Diane Baillargeon, President & CEO, Seedco (New York, New York). Seedco is a national nonprofit organization that works with community partners in low income communities to create new ways to help job seekers, workers, and neighborhood entrepreneurs achieve economic advancement. Ms. Baillargeon has worked in the public sector, as well as providing consulting services to nonprofits.
Dr. Arturo Chávez, Ph.D., President & CEO, Mexican American Cultural Center (San Antonio, Texas). Dr. Chávez has broad experience as an inner city teacher and youth minister, chaplain to incarcerated youth, and community organizer and activist. His areas of expertise include multicultural communities, Latino youth and family ministry, immigration, and Catholic social thought.
Fred Davie, President, Public/Private Ventures (New York, New York). Public/Private Ventures (P/PV) creates and strengthens programs to improve the lives of residents in low-income communities. Mr. Davie’s background includes broad public and private sector experience. While at P/PV, he collaborated with the Bush Administration to develop the Prisoner Reentry Initiative.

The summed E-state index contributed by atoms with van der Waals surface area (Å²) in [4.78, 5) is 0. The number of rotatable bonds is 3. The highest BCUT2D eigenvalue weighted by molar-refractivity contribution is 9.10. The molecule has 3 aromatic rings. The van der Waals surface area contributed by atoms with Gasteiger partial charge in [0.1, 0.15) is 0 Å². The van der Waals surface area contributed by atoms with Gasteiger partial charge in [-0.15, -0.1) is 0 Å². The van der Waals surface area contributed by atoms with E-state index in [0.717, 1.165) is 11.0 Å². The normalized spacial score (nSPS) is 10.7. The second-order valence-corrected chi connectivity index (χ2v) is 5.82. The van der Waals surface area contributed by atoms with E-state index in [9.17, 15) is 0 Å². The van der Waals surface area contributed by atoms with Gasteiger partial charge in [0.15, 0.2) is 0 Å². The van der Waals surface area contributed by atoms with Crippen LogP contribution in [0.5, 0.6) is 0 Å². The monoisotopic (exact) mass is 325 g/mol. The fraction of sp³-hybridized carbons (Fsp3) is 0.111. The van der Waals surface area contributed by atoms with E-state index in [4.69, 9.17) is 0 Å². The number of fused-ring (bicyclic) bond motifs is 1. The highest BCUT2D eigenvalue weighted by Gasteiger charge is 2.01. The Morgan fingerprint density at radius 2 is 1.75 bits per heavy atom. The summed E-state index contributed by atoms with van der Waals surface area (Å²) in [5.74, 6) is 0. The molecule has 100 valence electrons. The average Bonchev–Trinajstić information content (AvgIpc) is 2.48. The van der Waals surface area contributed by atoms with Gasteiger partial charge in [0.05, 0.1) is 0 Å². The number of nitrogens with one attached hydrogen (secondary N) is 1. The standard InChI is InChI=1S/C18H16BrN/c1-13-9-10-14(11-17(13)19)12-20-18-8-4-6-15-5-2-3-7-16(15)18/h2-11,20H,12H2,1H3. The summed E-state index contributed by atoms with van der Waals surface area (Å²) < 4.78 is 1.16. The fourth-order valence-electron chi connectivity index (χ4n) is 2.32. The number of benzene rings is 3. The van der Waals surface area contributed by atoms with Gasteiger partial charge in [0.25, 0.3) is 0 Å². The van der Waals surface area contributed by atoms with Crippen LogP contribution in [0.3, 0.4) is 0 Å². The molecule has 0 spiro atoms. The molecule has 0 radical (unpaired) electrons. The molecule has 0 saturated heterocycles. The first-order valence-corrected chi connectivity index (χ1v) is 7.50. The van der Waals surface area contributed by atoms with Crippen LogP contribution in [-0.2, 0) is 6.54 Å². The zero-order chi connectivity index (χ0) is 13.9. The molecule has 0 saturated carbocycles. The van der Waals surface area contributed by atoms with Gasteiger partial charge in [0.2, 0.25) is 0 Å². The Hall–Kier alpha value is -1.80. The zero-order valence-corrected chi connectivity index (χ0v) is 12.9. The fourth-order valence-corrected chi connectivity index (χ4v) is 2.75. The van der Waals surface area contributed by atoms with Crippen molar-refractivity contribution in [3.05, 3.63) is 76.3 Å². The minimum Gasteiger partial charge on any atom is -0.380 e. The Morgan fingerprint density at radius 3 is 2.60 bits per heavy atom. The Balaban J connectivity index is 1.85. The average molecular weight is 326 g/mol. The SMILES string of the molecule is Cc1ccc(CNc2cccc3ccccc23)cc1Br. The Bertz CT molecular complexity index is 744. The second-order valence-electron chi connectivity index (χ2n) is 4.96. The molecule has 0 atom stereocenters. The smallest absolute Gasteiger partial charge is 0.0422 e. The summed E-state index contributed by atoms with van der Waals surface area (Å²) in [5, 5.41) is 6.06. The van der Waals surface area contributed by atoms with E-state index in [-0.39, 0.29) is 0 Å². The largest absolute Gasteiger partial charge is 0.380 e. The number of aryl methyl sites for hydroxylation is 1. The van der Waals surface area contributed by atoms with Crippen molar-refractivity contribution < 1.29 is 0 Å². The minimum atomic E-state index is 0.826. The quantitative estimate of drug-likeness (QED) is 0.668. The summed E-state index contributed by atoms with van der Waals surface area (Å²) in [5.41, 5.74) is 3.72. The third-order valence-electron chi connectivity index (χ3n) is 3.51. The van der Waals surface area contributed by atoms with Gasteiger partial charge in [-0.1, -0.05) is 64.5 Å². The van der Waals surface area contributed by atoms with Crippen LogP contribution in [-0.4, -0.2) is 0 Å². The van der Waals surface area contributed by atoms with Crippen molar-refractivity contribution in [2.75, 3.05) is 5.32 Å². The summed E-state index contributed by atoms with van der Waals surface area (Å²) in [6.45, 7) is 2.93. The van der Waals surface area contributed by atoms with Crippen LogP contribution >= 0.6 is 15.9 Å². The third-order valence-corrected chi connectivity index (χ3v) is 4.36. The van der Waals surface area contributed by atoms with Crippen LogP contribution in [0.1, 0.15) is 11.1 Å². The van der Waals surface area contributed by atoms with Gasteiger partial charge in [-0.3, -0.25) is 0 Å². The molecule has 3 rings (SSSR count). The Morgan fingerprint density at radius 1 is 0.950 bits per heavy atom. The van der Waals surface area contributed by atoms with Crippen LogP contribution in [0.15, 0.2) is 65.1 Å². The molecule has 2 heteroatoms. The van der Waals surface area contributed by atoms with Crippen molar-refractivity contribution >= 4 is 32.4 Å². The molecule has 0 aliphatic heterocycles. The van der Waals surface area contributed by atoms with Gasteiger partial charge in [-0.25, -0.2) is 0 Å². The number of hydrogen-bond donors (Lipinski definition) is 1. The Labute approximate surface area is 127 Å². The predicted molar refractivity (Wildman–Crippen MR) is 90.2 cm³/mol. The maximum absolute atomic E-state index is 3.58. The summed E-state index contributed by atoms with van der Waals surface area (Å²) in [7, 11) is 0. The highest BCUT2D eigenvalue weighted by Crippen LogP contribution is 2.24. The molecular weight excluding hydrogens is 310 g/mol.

Pastor Joel C. Hunter, Senior Pastor, Northland, a Church Distributed (Lakeland, Florida). Pastor Hunter is an internationally known spokesperson for compassion issues such as sanctity of life, creation care, justice, poverty, and marriage and the family. He serves on the boards of the World Evangelical Alliance and the National Association of Evangelicals, and as a delegate to the US-Islamic World Forum.